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Posted by me on November 30, 2004 02:12 PM | Permalink
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» Another Brick from Hold The Mayo
From A Small Victory comes yet another reminder of how old I am. Today is the 25th anniversary of the release of Pink Floyd's The Wall. Like a lot of people, I have a history with this album. Like a... [Read More]
Tracked on November 30, 2004 08:39 PM
I'll get my contribution to the discussion out of the way quickly: I've never heard it. Have no desire to.
November 30, 2004 02:19 PM
This is the band that changed my musical life and I am grateful to them for that.
However, it was sure sad to find out that Roger Waters is such an Idiotarian, although I always had that idea.
Anyway, congrats to Nick Mason, Roger Wright and David Gilmour. Oh, last thing, when I saw them play their last show, they promissed they'd be back. One more time for Pink Floyd.
Minus the Jihad |
November 30, 2004 02:25 PM
Has it really been 25 years? Damn, that makes me feel old. The Wall was a fantastic double album, but the movie is seriously deranged.
Larry J |
November 30, 2004 02:38 PM
If you don't beat your meat, you can't have any pudding... yeah I know it's eat but this was always more fun to say.
25 years? Damn am I that old?
The only way to discuss The Wall is over a doobie.
ozone ferd |
November 30, 2004 02:41 PM
The Wall was brilliant. Unprecedented stuff, possibly the best record of it's time (which happened to coincide with 9th grade in my case). It has lost some of its luster, but still shines as the best of the "rock opera" genre, eclipsing the Who's "Tommy".
November 30, 2004 02:44 PM
I know we're talking about the album here but I have to interject my first experience with the movie.
My best friend and I saw it when we were thirteen and fourteen respectively. I think all boys should see this film when they are little more than sacks of hormones walking around with tons of potential and nothing to waste it on. It changed my idea of movies, music and, in general, life.
I think the best part of the experience was that I saw it at a midnight showing in a THX theater with about 300 stoners while I was stone cold sober.
You can't predict experiences like that.
November 30, 2004 03:05 PM
Not everybody is celebrating. The children used for the famous chorus "we don't need no education, we don't need no thought control" are now suing for royalties. This has and continues to be one of my favorite albums, but Roger Waters has not worn well over the years.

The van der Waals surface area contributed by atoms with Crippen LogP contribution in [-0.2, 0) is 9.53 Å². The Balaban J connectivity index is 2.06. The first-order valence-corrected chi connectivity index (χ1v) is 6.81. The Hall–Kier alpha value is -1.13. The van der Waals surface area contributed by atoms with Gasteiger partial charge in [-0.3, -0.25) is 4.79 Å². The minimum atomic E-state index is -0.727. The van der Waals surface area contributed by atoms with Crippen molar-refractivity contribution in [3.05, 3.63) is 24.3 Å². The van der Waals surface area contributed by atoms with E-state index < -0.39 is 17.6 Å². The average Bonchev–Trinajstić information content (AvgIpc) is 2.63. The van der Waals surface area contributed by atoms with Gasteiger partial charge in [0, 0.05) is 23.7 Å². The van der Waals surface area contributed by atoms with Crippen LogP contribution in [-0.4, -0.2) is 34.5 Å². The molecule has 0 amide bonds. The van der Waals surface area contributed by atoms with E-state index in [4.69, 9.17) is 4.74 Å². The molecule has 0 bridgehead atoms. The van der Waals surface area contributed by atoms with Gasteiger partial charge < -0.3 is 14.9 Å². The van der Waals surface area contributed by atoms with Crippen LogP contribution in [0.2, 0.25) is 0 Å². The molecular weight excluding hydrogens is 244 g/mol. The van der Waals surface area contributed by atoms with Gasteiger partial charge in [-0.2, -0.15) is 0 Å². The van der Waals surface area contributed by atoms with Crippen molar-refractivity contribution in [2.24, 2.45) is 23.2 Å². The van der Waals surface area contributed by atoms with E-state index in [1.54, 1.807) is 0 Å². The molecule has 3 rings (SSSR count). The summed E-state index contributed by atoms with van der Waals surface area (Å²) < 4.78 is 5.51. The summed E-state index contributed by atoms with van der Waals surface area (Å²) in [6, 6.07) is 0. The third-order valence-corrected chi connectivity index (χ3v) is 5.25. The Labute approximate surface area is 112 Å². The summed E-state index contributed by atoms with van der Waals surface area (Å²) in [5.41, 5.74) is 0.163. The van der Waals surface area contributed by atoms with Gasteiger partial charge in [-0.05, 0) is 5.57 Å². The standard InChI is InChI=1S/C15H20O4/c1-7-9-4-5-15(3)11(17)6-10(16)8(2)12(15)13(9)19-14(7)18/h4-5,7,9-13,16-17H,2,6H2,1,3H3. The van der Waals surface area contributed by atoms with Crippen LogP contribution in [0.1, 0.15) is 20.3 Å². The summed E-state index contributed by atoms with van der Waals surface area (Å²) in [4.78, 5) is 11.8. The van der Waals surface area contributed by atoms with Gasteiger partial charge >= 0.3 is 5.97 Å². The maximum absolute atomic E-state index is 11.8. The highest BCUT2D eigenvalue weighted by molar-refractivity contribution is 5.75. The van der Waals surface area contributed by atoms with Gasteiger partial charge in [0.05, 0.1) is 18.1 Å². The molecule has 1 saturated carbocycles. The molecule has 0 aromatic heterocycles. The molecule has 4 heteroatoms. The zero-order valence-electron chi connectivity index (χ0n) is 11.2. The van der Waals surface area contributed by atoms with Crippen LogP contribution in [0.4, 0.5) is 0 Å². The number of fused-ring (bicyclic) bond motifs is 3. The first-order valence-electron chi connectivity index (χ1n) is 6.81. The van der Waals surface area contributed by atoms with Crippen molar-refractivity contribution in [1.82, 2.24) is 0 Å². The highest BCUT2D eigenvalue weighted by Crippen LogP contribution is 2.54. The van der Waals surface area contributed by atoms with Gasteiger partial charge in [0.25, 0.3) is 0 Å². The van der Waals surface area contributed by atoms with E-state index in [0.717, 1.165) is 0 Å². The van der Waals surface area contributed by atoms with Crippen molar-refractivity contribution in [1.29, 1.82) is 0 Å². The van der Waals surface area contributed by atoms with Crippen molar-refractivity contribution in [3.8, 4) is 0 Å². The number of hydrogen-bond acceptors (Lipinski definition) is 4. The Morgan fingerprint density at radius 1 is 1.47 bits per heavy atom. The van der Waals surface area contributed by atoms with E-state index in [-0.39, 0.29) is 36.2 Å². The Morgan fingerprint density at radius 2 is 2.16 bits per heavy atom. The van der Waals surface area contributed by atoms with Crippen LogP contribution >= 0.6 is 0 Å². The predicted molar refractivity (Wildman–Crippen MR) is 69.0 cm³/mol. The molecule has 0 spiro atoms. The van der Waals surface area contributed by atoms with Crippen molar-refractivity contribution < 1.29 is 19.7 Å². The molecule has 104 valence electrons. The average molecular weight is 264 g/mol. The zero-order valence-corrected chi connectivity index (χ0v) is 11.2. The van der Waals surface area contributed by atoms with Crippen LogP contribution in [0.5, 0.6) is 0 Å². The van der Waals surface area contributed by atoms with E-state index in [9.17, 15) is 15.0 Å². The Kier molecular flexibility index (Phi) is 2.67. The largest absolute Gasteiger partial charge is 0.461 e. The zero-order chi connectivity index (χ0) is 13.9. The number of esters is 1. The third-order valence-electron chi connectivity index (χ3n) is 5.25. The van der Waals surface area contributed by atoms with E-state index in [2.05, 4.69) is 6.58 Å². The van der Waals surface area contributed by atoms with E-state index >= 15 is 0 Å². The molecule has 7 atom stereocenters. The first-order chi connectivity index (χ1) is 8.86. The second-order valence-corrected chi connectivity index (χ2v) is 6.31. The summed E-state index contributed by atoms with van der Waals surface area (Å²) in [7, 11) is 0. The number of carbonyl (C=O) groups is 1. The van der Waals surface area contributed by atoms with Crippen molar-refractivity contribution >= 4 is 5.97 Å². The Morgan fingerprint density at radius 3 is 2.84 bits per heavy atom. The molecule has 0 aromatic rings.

P. Stocks |
November 30, 2004 03:14 PM
From a professional standpoint, I respect them as composers and certainly as engineers, but the music itself leaves me bored. At least, that's the way it's been since I gave up on the narcotics...
doc grosz |
November 30, 2004 03:15 PM
I know I have the album, I know I listened to it...but I was in college, and I don't remember it. I think I was self-medicating.
Tony Iovino |
November 30, 2004 03:19 PM
Wish you were here.
So much more meaningful to me.
November 30, 2004 03:21 PM
Never liked this album until I saw the movie. (This was of course in the Days Before "Just Say No.")
Well that isn't quite true, I liked it less than other PF albums - Animals, Darkside of the Moon, Wish You Were Here and Meddle in particular. I also liked it less than similar albums by other groups - The Lamb Lies Down on Broadway by Genesis is a much better double story-telling album.
The PF movie of them playing in the collesium at Pompei is fairly strange - if you can find it, it might be worth a look.
Zendo Deb |
November 30, 2004 03:28 PM
it came out about a month before my 10th birthday. What a trip. There are songs on it i like and songs on it i don't like. shrug. My personal floyd preference is Dark Side of the Moon, though.
November 30, 2004 03:29 PM
I think that Ariel Sharon should finish the Separation Barrier so that Roger Waters can try to jumpstart his foundering solo career with a concert in its shadow.
Laurence Simon |
November 30, 2004 03:30 PM
While I think Pink Floyd are good musicians, I avoid listening to them. I once sat and listened to The Wall and was horribly depressed by the time it was over. I didn't "get" the movie; my husband says it was because I was sober.
November 30, 2004 03:49 PM
Uhhhh. Somebody help me understand why I am supposed to care. Self-absorbed gibberish. Ohhh wait a minute! I remember now: "This is sooo coooool maaaan. It's gonna change the wurrrld, maaaan!"
Bullshit. Or maybe I'm just a grouch...
Dan Patterson |
November 30, 2004 03:53 PM
Anybody got a copy of the Wizard of Oz? Or was that Dark Side of the Moon?
November 30, 2004 03:57 PM
Overrated and overplayed.